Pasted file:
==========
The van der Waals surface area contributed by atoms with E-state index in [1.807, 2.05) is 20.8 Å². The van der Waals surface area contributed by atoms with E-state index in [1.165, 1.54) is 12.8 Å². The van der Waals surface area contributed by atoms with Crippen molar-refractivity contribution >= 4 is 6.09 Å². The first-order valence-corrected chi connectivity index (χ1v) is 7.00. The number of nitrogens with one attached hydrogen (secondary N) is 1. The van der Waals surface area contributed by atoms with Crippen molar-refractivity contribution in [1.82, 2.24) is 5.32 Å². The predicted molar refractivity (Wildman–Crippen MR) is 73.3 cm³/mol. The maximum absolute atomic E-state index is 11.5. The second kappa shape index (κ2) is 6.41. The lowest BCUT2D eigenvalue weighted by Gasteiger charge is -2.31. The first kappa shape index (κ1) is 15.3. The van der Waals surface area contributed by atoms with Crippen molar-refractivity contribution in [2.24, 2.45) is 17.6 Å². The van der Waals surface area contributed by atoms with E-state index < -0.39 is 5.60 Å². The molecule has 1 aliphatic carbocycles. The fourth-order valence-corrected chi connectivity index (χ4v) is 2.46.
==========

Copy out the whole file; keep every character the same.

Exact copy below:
The van der Waals surface area contributed by atoms with E-state index in [1.807, 2.05) is 20.8 Å². The van der Waals surface area contributed by atoms with E-state index in [1.165, 1.54) is 12.8 Å². The van der Waals surface area contributed by atoms with Crippen molar-refractivity contribution >= 4 is 6.09 Å². The first-order valence-corrected chi connectivity index (χ1v) is 7.00. The number of nitrogens with one attached hydrogen (secondary N) is 1. The van der Waals surface area contributed by atoms with Crippen molar-refractivity contribution in [1.82, 2.24) is 5.32 Å². The predicted molar refractivity (Wildman–Crippen MR) is 73.3 cm³/mol. The maximum absolute atomic E-state index is 11.5. The second kappa shape index (κ2) is 6.41. The lowest BCUT2D eigenvalue weighted by Gasteiger charge is -2.31. The first kappa shape index (κ1) is 15.3. The van der Waals surface area contributed by atoms with Crippen molar-refractivity contribution in [2.24, 2.45) is 17.6 Å². The van der Waals surface area contributed by atoms with E-state index < -0.39 is 5.60 Å². The molecule has 1 aliphatic carbocycles. The fourth-order valence-corrected chi connectivity index (χ4v) is 2.46.